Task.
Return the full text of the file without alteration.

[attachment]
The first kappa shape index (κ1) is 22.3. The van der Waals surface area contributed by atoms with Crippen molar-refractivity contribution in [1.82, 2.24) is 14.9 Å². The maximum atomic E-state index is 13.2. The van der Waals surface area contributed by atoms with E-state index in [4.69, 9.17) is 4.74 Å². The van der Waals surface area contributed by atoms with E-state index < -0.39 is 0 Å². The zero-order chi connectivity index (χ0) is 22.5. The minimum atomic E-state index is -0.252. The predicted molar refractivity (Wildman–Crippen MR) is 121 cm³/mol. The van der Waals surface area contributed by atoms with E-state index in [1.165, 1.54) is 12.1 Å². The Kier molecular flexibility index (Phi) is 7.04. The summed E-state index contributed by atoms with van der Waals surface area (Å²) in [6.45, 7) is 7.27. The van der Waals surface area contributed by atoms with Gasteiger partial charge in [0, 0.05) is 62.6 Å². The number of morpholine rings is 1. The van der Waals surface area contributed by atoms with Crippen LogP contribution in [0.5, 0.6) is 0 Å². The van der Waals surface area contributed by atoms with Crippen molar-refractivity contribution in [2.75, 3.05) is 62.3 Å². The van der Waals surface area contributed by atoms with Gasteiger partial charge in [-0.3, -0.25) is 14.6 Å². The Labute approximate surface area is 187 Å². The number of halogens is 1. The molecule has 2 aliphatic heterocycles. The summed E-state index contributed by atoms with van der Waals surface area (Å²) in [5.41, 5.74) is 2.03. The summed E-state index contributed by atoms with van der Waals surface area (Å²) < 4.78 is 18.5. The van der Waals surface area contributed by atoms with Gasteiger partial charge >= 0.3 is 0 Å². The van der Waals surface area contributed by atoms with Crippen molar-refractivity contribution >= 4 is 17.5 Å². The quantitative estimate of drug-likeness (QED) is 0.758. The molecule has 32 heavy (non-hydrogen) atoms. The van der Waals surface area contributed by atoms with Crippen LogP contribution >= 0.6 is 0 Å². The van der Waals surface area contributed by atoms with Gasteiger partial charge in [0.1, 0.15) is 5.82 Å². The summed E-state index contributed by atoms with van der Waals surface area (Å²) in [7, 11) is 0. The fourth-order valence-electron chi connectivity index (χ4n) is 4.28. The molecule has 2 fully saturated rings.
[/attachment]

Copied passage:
The first kappa shape index (κ1) is 22.3. The van der Waals surface area contributed by atoms with Crippen molar-refractivity contribution in [1.82, 2.24) is 14.9 Å². The maximum atomic E-state index is 13.2. The van der Waals surface area contributed by atoms with E-state index in [4.69, 9.17) is 4.74 Å². The van der Waals surface area contributed by atoms with E-state index < -0.39 is 0 Å². The zero-order chi connectivity index (χ0) is 22.5. The minimum atomic E-state index is -0.252. The predicted molar refractivity (Wildman–Crippen MR) is 121 cm³/mol. The van der Waals surface area contributed by atoms with E-state index in [1.165, 1.54) is 12.1 Å². The Kier molecular flexibility index (Phi) is 7.04. The summed E-state index contributed by atoms with van der Waals surface area (Å²) in [6.45, 7) is 7.27. The van der Waals surface area contributed by atoms with Gasteiger partial charge in [0, 0.05) is 62.6 Å². The number of morpholine rings is 1. The van der Waals surface area contributed by atoms with Crippen LogP contribution in [0.5, 0.6) is 0 Å². The van der Waals surface area contributed by atoms with Crippen molar-refractivity contribution in [2.75, 3.05) is 62.3 Å². The van der Waals surface area contributed by atoms with Gasteiger partial charge in [-0.3, -0.25) is 14.6 Å². The Labute approximate surface area is 187 Å². The number of halogens is 1. The molecule has 2 aliphatic heterocycles. The summed E-state index contributed by atoms with van der Waals surface area (Å²) in [5.41, 5.74) is 2.03. The summed E-state index contributed by atoms with van der Waals surface area (Å²) < 4.78 is 18.5. The van der Waals surface area contributed by atoms with Gasteiger partial charge >= 0.3 is 0 Å². The van der Waals surface area contributed by atoms with Crippen molar-refractivity contribution >= 4 is 17.5 Å². The quantitative estimate of drug-likeness (QED) is 0.758. The molecule has 32 heavy (non-hydrogen) atoms. The van der Waals surface area contributed by atoms with Crippen LogP contribution >= 0.6 is 0 Å². The van der Waals surface area contributed by atoms with Gasteiger partial charge in [0.1, 0.15) is 5.82 Å². The summed E-state index contributed by atoms with van der Waals surface area (Å²) in [7, 11) is 0. The fourth-order valence-electron chi connectivity index (χ4n) is 4.28. The molecule has 2 fully saturated rings.